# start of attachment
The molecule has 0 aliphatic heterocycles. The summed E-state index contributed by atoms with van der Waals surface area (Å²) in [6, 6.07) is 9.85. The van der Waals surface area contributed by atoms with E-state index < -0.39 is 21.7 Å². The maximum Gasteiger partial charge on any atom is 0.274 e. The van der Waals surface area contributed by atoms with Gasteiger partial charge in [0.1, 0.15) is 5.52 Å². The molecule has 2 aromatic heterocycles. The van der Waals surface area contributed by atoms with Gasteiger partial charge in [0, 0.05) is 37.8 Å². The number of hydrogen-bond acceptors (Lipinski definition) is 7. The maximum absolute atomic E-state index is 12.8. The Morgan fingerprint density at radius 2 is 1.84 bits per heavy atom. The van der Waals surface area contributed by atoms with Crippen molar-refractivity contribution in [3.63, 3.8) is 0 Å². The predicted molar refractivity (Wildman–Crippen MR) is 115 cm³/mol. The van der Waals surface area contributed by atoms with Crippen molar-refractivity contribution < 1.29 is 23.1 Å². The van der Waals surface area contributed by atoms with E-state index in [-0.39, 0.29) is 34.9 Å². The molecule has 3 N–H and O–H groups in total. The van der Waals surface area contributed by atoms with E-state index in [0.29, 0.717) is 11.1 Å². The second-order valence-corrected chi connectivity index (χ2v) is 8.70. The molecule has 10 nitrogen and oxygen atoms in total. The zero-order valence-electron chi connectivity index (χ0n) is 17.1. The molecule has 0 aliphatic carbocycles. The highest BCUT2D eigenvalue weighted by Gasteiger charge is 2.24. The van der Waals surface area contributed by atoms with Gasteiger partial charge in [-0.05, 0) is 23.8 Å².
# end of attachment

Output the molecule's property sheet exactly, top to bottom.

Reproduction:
The molecule has 0 aliphatic heterocycles. The summed E-state index contributed by atoms with van der Waals surface area (Å²) in [6, 6.07) is 9.85. The van der Waals surface area contributed by atoms with E-state index < -0.39 is 21.7 Å². The maximum Gasteiger partial charge on any atom is 0.274 e. The van der Waals surface area contributed by atoms with Gasteiger partial charge in [0.1, 0.15) is 5.52 Å². The molecule has 2 aromatic heterocycles. The van der Waals surface area contributed by atoms with Gasteiger partial charge in [0, 0.05) is 37.8 Å². The number of hydrogen-bond acceptors (Lipinski definition) is 7. The maximum absolute atomic E-state index is 12.8. The Morgan fingerprint density at radius 2 is 1.84 bits per heavy atom. The van der Waals surface area contributed by atoms with Crippen molar-refractivity contribution in [3.63, 3.8) is 0 Å². The predicted molar refractivity (Wildman–Crippen MR) is 115 cm³/mol. The van der Waals surface area contributed by atoms with Crippen molar-refractivity contribution < 1.29 is 23.1 Å². The van der Waals surface area contributed by atoms with E-state index in [-0.39, 0.29) is 34.9 Å². The molecule has 3 N–H and O–H groups in total. The van der Waals surface area contributed by atoms with E-state index in [0.29, 0.717) is 11.1 Å². The second-order valence-corrected chi connectivity index (χ2v) is 8.70. The molecule has 10 nitrogen and oxygen atoms in total. The zero-order valence-electron chi connectivity index (χ0n) is 17.1. The molecule has 0 aliphatic carbocycles. The highest BCUT2D eigenvalue weighted by Gasteiger charge is 2.24. The van der Waals surface area contributed by atoms with Gasteiger partial charge in [-0.05, 0) is 23.8 Å².